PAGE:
This admission by Pakistan constituted a “material change” in the ground situation for the UN. Recognising Pakistan as the “aggressor”, the UN then had to draft its resolutions in a manner that the onus of resolving the issue fell squarely on Pakistan.
On August 13, 1948, the UN passed a resolution which asked Pakistan to “vacate its aggression against J&K (a part of India) immediately”. It was asked to withdraw all its forces stationed in J&K, as also the tribal laskhars that it had armed, to withdraw from the territories occupied by them.
The UN said that for final settlement of the J&K issue, vacating the aggression was the first step needed. The UN resolution of August 13, 1948, comprises Part I, Part II and Part III. Part I, “Ceasefire Order” comprised sections A, B, C, D and E.
Part II, “True Agreement” says in A:
1. As the presence of troops of Pakistan in the territory of the State of Jammu and Kashmir constitutes a material change in the situation in the situation since it was represented by the Government of Pakistan before the Security Council, the Government of Pakistan agrees to withdraw its troops from that State.
2. The Government of Pakistan will use its best endeavour to secure the withdrawal from the State of Jammu and Kashmir of tribesman and Pakistan nationals not normally resident therein who have entered the State for fighting.
In Part II are given sections 1, 2, 3 and 4 under B and C are fairly elaborate and unambiguous.
In Part III of the resolution, the UN says that subject to satisfactory implementing of the preceding parts (Part I and Part II), this part will come into force.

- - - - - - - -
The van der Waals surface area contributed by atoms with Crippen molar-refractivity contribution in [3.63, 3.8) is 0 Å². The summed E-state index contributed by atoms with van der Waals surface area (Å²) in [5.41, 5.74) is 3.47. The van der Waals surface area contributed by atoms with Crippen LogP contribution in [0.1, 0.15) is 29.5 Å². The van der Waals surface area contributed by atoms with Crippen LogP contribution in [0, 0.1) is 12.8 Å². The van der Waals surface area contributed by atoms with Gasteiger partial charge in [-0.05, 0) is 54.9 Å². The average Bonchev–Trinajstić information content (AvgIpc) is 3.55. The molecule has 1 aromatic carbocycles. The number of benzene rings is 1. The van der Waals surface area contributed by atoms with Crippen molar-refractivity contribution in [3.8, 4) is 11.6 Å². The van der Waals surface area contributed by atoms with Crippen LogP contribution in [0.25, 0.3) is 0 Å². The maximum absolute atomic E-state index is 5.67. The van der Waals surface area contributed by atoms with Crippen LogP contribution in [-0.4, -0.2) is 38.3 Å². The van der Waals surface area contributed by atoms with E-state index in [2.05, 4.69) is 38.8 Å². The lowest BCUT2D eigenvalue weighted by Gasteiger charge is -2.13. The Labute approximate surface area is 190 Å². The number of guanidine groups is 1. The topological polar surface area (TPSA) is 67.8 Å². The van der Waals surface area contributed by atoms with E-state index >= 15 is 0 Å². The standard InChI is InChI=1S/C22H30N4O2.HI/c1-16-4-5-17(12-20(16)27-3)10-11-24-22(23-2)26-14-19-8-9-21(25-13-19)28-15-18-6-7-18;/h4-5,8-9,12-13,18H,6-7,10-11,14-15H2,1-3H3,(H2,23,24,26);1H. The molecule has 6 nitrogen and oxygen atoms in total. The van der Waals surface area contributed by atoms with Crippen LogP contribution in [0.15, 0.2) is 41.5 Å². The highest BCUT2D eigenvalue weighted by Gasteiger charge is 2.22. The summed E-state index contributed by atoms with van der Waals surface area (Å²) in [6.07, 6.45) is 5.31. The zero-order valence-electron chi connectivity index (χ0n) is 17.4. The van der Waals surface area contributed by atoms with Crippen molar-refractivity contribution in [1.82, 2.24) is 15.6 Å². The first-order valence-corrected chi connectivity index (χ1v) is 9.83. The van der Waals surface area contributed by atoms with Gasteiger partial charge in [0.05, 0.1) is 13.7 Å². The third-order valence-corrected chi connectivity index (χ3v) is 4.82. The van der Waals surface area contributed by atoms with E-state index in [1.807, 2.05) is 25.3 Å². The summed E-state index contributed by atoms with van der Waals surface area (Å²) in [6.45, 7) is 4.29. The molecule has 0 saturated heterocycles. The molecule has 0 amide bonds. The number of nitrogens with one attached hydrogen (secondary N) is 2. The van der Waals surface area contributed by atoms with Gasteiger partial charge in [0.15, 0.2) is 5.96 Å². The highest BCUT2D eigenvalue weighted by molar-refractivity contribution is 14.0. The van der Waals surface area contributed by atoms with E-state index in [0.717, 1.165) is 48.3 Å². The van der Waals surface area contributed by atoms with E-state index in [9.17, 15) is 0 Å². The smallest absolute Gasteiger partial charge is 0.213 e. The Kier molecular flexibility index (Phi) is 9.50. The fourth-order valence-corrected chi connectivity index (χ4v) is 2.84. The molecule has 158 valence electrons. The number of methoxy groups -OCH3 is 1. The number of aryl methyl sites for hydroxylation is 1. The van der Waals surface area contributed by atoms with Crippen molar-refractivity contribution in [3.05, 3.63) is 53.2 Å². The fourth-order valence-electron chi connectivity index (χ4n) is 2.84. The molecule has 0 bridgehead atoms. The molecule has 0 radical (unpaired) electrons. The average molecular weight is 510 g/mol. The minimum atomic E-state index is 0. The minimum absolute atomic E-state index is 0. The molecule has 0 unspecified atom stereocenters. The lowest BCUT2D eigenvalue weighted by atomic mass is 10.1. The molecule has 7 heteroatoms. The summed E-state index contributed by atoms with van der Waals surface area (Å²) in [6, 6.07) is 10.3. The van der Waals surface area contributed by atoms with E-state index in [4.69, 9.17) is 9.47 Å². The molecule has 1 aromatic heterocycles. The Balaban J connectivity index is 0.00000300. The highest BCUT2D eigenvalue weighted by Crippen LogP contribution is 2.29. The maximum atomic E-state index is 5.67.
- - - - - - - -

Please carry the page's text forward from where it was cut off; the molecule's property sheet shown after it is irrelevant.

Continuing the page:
It says in Part III: The Government of India and the Govt of Pakistan reaffirm their wish that the future status of the State of Jammu and Kashmir shall be determined in accordance with the will of the people and to that end, upon acceptance of the truce agreement, both governments agree to determine fair and equitable conditions whereby such free expression will be assured.
Pakistan stresses on implementation of Part III which talks of the “will of the people” at all International fora. However, it deliberately obfuscates the issue that Part III could have been implemented if it fulfilled conditions given in Part I (A, B, C, D and E) and Part II (A 1, 2 and 3 & B 1, 2, 3 and 4).
The entire edifice of Pakistani propaganda rests on blatant lies as it has not implemented Part I and Part II of the UN resolution. All parts (I, II and III) follow each other in chronological order. Since Part II, which makes it mandatory for Pakistan to “vacate all territories of J&K”, has not been fulfilled by Pakistan, the question of any progress on the issue doesn’t arise.
Sant Kumar Sharma, a seasoned journalist, is an authority on Jammu and Kashmir. Two of his books on Article 370 and Delimitation are already out. The third one on Indus Waters Treaty is with the publishers.
Sant began as a teacher but after six years, joined the Indian Express, Chandigarh in 1990, the year when terrorism was taking its first step in J & K and soon there would be exodus of lakhs of Kashmiri Pandits from the Valley. He subsequently worked for The Statesman, The Times of India and Star News among others. He is based in Jammu since May 2000.